Yes, that is the horrific reality that is being mostly-unintentionally promoted by Malthusian overpopulationists. They advocate “population reduction”, but never (I mean never EVER, and I’ve been reading them for decades) mention who should be reduced, and never (EVER) mention the huge disparities in consumption profiles between populations. They never mention reduction of population of those principally responsible for the crisis. And by not so mentioning, they leave it to the reader to fill in the details, and the details hence conjured always have to do with masses of black and brown people “over there”. The effect is to prepare masses of minds, when the acute food/etc. crises come, to passively accept genocide by neglect: “it could not be helped!” “too many people!” “just nature taking its course!” etc. etc. Those NOT responsible for the crisis will suffer and die in the tens or hundreds of millions, and Malthusian overpopulationists will have contributed to this outcome.

          Reply
          1. Brooklin Bridge

            I agree that population reduction is a long term goal, but am saying it must be addressed just as surely as carbon emissions and the consumption paradigm should have been addressed long ago.

            No, I’m not able to say how, but though convenient, I’m also not sure that taking blame for not providing solutions negates the problem I observed.

            Reply
            1. alan2102

              Brooklin: I’ll buy population reduction as a very long-term goal, like over the next century or two. Or rather prevention of population increase, particularly Africa. This would not be hard to do, and is certainly salutary. As for a solution to the current crisis: it will have to involve drastic reduction of consumption, as I alluded to (but did not state) in my previous. Near-term population reduction is a total non-starter; near-term consumption reduction is very very difficult, but at least possible (in contrast to population reduction). Of course, no one wants to talk about consumption reduction. I wonder why.

              Reply
            2. Scott1

              Wherever women are educated family planning reduces family sizes. Overall every problem mankind has ever faced or will face is moderated by the educated population. I can think of two world religions of great power that retard women’s rights.

              I try hard to think of a good war, for Machiavelli said “A struggle with the environment is not enough to make a nation.”

              The rich like Sir Richard Branson, or Elon Musk react to overpopulation by building rockets. Musk wants to save mankind by removing a segment of the population to Mars. Sir Branson has a moneymaker in thrill rides, and Bezos is building his space ships because he has a lot of money and yachts are passe`,.?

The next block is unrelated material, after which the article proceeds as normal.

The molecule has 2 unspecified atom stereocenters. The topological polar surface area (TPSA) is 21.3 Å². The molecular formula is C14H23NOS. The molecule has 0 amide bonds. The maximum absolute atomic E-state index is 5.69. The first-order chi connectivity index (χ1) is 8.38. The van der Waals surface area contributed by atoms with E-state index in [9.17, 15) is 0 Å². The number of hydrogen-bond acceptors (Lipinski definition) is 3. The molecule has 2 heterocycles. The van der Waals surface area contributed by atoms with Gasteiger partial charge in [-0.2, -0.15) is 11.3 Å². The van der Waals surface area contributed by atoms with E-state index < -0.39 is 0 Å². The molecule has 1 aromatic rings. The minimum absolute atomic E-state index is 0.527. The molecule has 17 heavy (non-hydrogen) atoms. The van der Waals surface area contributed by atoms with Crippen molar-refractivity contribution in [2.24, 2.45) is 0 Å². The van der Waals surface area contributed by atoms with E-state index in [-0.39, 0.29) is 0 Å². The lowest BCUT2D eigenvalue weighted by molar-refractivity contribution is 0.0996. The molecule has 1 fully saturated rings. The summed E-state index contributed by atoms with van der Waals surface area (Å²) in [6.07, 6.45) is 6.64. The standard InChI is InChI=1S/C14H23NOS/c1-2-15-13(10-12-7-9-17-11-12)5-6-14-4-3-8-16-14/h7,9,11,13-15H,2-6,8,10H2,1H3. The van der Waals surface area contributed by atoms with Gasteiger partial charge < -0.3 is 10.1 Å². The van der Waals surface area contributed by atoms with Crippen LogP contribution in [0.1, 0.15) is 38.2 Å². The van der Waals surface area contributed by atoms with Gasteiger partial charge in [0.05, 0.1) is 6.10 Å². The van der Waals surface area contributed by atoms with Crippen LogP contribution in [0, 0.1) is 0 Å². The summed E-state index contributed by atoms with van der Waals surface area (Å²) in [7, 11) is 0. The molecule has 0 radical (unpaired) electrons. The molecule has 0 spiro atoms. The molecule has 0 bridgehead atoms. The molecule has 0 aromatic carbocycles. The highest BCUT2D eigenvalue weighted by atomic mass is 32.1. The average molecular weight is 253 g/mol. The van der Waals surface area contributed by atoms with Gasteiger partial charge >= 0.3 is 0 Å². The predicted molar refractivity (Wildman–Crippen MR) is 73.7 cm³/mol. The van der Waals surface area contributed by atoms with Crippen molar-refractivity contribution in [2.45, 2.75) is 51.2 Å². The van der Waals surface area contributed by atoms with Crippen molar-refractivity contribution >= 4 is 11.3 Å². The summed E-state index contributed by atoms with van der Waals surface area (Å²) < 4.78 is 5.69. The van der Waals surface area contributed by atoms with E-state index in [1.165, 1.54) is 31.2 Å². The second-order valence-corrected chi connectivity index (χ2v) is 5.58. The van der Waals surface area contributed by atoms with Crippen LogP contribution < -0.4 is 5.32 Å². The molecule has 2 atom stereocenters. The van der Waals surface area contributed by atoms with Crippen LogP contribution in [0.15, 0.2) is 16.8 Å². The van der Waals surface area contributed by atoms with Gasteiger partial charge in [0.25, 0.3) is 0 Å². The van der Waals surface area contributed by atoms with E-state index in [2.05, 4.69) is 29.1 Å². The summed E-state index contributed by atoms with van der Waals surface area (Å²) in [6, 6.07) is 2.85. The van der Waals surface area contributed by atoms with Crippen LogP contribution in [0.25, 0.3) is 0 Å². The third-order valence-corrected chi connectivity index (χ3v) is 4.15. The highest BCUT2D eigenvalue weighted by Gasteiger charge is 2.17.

NASA does research, and told us what the world looked like. In order you would populate the Moon and from there go to Mars because the radiation shields are made from water, and there is water on the moon.

              It doesn’t look like this UN is going to prevent apocalyptic riot. A nuclear exchange would cool the planet, so Trump looks for a nuclear war to have is my suspicion.

              In the absence of an alien invasion war to bring us together there are big rocks. We need to paint ugly faces on them.

              Closest thing to the kind of UN Television we have going is YouTube, and that is for all the instructional videos.
              TV is a great power amongst us.
              There is a lot of us.

              Overall I’d say that the US reach towards Unitary world power has not and will not work out, at least as far as a peaceful prosperous world that is overpopulated & throwing plastic and poisons into every body of water.

              However in my estimation we do need a second UN created along the lines that Andre` Lewin, French Ambassador & former spokesperson for Boutros Boutros Ghali wrote up and was published partially in March 15, 2003 NYTs.

              An army enforcing a ban on nuclear weapons is the best war for the warrior classes in fact as it would be covert and overt and never ending. That overcomes the fact of Political Science that says environmental difficulties do not bring people together for a system of governance like war does.

              Reply
          2. John